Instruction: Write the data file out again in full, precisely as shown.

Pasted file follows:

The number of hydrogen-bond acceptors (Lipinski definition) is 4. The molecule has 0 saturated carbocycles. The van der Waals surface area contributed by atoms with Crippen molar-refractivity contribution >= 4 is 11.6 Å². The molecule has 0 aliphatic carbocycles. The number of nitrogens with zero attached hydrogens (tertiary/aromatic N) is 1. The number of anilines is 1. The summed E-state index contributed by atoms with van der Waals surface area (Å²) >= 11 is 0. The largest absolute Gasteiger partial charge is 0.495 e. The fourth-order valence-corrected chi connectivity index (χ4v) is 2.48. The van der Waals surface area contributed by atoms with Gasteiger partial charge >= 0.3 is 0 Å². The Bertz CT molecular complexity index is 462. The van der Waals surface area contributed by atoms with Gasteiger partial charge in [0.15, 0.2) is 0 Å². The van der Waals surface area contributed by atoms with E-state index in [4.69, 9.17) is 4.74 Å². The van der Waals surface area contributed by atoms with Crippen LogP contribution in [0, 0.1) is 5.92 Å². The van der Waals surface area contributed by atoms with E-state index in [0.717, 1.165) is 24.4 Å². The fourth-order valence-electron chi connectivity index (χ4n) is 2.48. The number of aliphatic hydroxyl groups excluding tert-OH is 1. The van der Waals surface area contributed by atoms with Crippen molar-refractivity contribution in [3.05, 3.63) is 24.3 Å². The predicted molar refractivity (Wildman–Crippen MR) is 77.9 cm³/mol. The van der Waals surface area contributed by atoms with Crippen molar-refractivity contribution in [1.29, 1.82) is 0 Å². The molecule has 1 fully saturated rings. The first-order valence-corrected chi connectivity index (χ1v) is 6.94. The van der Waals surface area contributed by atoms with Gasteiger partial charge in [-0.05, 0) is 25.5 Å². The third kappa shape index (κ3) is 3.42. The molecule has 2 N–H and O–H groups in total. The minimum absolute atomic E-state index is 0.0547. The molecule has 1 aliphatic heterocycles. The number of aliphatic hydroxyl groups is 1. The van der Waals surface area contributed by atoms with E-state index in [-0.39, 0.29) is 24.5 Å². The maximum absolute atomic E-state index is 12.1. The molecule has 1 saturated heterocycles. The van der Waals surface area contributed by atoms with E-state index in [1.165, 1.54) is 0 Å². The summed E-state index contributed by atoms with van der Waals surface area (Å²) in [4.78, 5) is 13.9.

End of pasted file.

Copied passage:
The number of hydrogen-bond acceptors (Lipinski definition) is 4. The molecule has 0 saturated carbocycles. The van der Waals surface area contributed by atoms with Crippen molar-refractivity contribution >= 4 is 11.6 Å². The molecule has 0 aliphatic carbocycles. The number of nitrogens with zero attached hydrogens (tertiary/aromatic N) is 1. The number of anilines is 1. The summed E-state index contributed by atoms with van der Waals surface area (Å²) >= 11 is 0. The largest absolute Gasteiger partial charge is 0.495 e. The fourth-order valence-corrected chi connectivity index (χ4v) is 2.48. The van der Waals surface area contributed by atoms with Gasteiger partial charge >= 0.3 is 0 Å². The Bertz CT molecular complexity index is 462. The van der Waals surface area contributed by atoms with Gasteiger partial charge in [0.15, 0.2) is 0 Å². The van der Waals surface area contributed by atoms with E-state index in [4.69, 9.17) is 4.74 Å². The van der Waals surface area contributed by atoms with Crippen LogP contribution in [0, 0.1) is 5.92 Å². The van der Waals surface area contributed by atoms with E-state index in [0.717, 1.165) is 24.4 Å². The fourth-order valence-electron chi connectivity index (χ4n) is 2.48. The number of aliphatic hydroxyl groups excluding tert-OH is 1. The van der Waals surface area contributed by atoms with Crippen molar-refractivity contribution in [3.05, 3.63) is 24.3 Å². The predicted molar refractivity (Wildman–Crippen MR) is 77.9 cm³/mol. The van der Waals surface area contributed by atoms with Crippen molar-refractivity contribution in [1.29, 1.82) is 0 Å². The molecule has 1 fully saturated rings. The first-order valence-corrected chi connectivity index (χ1v) is 6.94. The van der Waals surface area contributed by atoms with Gasteiger partial charge in [-0.05, 0) is 25.5 Å². The third kappa shape index (κ3) is 3.42. The molecule has 2 N–H and O–H groups in total. The minimum absolute atomic E-state index is 0.0547. The molecule has 1 aliphatic heterocycles. The number of aliphatic hydroxyl groups is 1. The van der Waals surface area contributed by atoms with E-state index in [-0.39, 0.29) is 24.5 Å². The maximum absolute atomic E-state index is 12.1. The molecule has 1 saturated heterocycles. The van der Waals surface area contributed by atoms with E-state index in [1.165, 1.54) is 0 Å². The summed E-state index contributed by atoms with van der Waals surface area (Å²) in [4.78, 5) is 13.9.